Ahead of Paratriathlon’s debut in the 2016 Rio Paralympic Games, the fields at each year’s world championships continue to grow and the competition steps up another level. But the 2013 Men’s TRI-1 race will go down in history as one of the most thrilling, as Australia’s Bill Chaffey and the Netherlands’ Jetze Plat went down to the wire in the battle for the title.
Plat had initially stunned the field when he took the lead after the 750m swim in the Serpentine in just his first Paratriathlon race. Plat’s background was instead in handcycling, he represented the Netherlands in the London 2012 Paralympic Games and just a few weeks before London had taken home a bronze medal at the 2013 Para-cycling World Championships.
His advantage there shone through as he took a lead of over three minutes into the final wheelchair leg. That seemed like an insurmountable lead, but Chaffey was just getting started. He kept pulling time in with each push, and as they turned into the finishing straight, Chaffey overtook Plat and jubilantly celebrated his fourth title.
“I got out and was told he had a minute and a half on me out of the swim and then in the bike I was getting timecalls from coach and he was getting further and further and further in front and he was well over two minutes ahead of me before I started the run,” Chaffey said post race. “I’ve done a lot of work in this wheelchair over the last 12months, it’s obviously paid off.”
It added to Chaffey’s reputation as one of Paratriathlon’s stars as the sport builds ahead of its Paralympic debut in Rio. Chaffey was training for his first Ironman race in 2005 when knocked off his bike by a truck, in the process leaving him with left leg paralysis, a fractured pelvis and four broken vertebrae. But with a chance to continue training in the sport he loved, Chaffey took up Paratriathlon, and is almost certain to be one of the sport’s first Paralympians.
But don’t count out Plat joining him, in which case, get set for London’s 2013 battle to play out on an even larger stage in Rio.
“I don’t know, it’s the first triathlon and I as I say, my first sport is hand-cycling and normally I would go for the hand-cyling to Rio,” Platz said. “But triathlon is also going very well so I will have to think about it.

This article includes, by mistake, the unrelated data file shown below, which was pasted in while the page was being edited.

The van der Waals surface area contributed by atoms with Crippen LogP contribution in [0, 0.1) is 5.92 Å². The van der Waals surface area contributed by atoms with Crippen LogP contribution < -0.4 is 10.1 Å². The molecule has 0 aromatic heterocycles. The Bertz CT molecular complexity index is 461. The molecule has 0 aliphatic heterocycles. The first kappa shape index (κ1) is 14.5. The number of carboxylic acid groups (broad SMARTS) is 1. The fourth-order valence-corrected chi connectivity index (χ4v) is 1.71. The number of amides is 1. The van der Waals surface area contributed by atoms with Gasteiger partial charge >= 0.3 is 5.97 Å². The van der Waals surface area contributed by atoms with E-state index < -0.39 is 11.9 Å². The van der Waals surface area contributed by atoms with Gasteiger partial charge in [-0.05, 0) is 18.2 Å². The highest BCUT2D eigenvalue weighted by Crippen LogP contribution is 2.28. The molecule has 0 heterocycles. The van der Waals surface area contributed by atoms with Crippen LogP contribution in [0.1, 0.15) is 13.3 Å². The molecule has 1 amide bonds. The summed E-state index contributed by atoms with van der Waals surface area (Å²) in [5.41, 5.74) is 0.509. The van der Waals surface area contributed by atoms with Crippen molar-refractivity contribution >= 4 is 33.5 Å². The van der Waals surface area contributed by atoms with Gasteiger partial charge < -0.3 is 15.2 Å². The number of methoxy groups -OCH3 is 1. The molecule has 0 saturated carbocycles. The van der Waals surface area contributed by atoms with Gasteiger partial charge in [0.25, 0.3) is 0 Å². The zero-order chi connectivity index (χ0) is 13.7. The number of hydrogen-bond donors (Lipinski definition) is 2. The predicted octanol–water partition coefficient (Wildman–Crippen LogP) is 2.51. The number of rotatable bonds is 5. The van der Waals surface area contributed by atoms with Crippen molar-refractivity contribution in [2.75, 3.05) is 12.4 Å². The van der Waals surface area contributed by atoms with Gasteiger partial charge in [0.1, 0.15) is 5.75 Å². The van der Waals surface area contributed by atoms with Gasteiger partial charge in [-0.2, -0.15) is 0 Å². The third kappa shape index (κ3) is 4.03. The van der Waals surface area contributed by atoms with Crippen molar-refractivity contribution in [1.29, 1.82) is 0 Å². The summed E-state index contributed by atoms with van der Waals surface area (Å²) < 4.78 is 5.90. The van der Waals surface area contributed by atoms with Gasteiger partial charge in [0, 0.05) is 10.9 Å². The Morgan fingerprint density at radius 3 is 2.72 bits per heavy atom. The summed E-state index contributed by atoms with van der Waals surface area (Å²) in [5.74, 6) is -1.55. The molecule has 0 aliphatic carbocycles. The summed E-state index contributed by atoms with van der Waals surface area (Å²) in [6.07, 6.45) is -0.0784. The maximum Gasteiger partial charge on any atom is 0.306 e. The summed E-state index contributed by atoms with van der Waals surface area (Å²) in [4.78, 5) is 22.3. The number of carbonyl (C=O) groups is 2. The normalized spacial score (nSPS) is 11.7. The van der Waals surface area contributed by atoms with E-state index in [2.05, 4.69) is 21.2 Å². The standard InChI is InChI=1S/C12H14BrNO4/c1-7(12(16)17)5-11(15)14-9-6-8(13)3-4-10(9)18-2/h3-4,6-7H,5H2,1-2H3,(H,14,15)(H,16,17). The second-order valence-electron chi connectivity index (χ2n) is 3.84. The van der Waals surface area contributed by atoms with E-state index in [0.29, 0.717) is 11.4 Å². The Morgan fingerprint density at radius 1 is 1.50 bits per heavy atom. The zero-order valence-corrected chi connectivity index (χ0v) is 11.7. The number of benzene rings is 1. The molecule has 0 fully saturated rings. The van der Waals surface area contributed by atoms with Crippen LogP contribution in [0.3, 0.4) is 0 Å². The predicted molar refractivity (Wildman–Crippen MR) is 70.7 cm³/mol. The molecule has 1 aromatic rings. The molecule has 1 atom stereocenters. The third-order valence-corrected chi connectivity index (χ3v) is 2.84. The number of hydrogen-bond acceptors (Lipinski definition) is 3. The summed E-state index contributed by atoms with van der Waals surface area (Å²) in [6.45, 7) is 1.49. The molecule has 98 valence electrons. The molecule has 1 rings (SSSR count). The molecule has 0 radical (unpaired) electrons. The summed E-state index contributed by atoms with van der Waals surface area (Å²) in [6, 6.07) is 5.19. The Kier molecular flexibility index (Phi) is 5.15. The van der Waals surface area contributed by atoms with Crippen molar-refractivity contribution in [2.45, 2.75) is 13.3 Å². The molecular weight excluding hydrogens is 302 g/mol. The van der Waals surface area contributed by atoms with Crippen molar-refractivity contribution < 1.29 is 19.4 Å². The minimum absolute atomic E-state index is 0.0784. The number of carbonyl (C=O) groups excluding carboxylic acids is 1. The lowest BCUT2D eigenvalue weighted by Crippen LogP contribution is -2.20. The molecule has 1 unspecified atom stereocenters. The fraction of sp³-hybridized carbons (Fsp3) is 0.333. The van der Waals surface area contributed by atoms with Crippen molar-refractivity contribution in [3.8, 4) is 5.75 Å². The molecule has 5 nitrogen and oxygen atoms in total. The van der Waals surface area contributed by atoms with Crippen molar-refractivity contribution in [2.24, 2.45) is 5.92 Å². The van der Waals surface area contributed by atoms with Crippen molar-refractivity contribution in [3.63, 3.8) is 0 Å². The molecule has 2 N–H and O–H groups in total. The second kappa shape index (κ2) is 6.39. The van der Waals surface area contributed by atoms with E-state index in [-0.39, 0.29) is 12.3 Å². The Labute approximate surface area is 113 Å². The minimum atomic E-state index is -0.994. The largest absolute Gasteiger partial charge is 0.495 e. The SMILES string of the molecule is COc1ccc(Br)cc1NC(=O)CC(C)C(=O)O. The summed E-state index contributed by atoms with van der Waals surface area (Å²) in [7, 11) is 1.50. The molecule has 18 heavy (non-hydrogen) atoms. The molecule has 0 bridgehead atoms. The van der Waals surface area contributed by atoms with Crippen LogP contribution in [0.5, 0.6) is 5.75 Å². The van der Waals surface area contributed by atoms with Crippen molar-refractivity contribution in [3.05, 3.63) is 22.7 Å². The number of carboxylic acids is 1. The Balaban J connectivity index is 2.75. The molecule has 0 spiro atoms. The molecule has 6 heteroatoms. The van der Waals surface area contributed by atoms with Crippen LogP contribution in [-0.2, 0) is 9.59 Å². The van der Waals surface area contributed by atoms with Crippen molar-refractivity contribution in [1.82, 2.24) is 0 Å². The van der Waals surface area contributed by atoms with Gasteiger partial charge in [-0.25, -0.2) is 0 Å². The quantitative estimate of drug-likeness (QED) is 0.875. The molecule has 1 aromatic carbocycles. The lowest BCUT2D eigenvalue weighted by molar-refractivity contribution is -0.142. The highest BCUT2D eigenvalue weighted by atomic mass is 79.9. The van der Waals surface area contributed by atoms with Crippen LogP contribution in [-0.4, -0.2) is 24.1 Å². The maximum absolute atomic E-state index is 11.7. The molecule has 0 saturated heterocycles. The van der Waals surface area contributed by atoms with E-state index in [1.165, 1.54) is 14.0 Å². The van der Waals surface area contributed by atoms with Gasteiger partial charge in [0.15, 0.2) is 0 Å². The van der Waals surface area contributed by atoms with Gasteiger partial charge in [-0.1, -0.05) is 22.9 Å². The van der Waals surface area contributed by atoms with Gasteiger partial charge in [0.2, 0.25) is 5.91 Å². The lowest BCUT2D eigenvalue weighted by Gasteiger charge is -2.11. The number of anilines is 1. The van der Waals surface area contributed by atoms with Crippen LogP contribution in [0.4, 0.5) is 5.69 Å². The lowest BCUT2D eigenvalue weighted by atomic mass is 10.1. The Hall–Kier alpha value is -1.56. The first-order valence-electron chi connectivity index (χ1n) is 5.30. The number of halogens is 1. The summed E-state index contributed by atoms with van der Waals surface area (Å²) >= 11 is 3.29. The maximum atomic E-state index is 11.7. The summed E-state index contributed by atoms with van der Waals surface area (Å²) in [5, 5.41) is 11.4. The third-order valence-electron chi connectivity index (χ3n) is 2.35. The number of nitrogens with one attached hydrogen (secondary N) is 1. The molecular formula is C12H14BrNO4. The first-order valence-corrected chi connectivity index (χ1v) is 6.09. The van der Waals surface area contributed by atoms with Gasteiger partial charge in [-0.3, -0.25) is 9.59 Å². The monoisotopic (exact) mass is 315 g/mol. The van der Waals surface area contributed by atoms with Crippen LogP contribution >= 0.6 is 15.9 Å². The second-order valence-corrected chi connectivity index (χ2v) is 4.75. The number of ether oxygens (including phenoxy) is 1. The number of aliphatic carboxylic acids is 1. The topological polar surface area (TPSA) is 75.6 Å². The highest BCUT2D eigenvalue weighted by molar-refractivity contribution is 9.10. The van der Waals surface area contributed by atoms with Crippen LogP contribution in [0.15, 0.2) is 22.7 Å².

Overall Great Britain again dominated the ITU Paratriathlon World Championships, scoring big in both the overall medal count with 15, as well as the gold medal tally at six in the biggest Paratriathlon World Championships in history.
Chaffey wasn’t the only four-time World Champion as Great Britain’s Faye McClelland collected her quartet in the women’s TRI-4 division. And a trio of paratriathletes completed hat-tricks in Hyde Park, France’s Stephane Bahier in the men’s TRI-2, Canada’s Jennifer Hopkins in the women’s TRI-3 and USA’s Megan Fisher in the women’s TRI-5.
Great Britain’s Matt Emmerson and Jane Egan also claimed multiples as they retained their TRI-5 and TRI-1 titles respectively. But it was also a year for some firsts, with Germany’s Martin Schulz taking the men’s TRI-4, Italy’s Michele Ferrarin taking the men’s TRI-3, Great Britain’s David Ellis in the men’s TRI-6B, the USA’s Hailey Danisewicz collecting the women’s TRI-2, Great Britain’s Melissa Reid victorious in the women’s TRI-6B, Ivonne Mosquera in the women’s TRI-6b and Great Britain’s Chris Goodwin won the men’s TRI-6A.
There are currently seven categories for physically challenged athletes to compete in over the sprint paratriathlon distance of 750m swim, 20km bike (hand cycle/tandem), 5km run (wheelchair) at the ITU World Triathlon Championships each year. Keep an eye out for these Paratriathlon stars at events around the world in 2014, including at World Triathlon Series events in Yokohama, Chicago and London.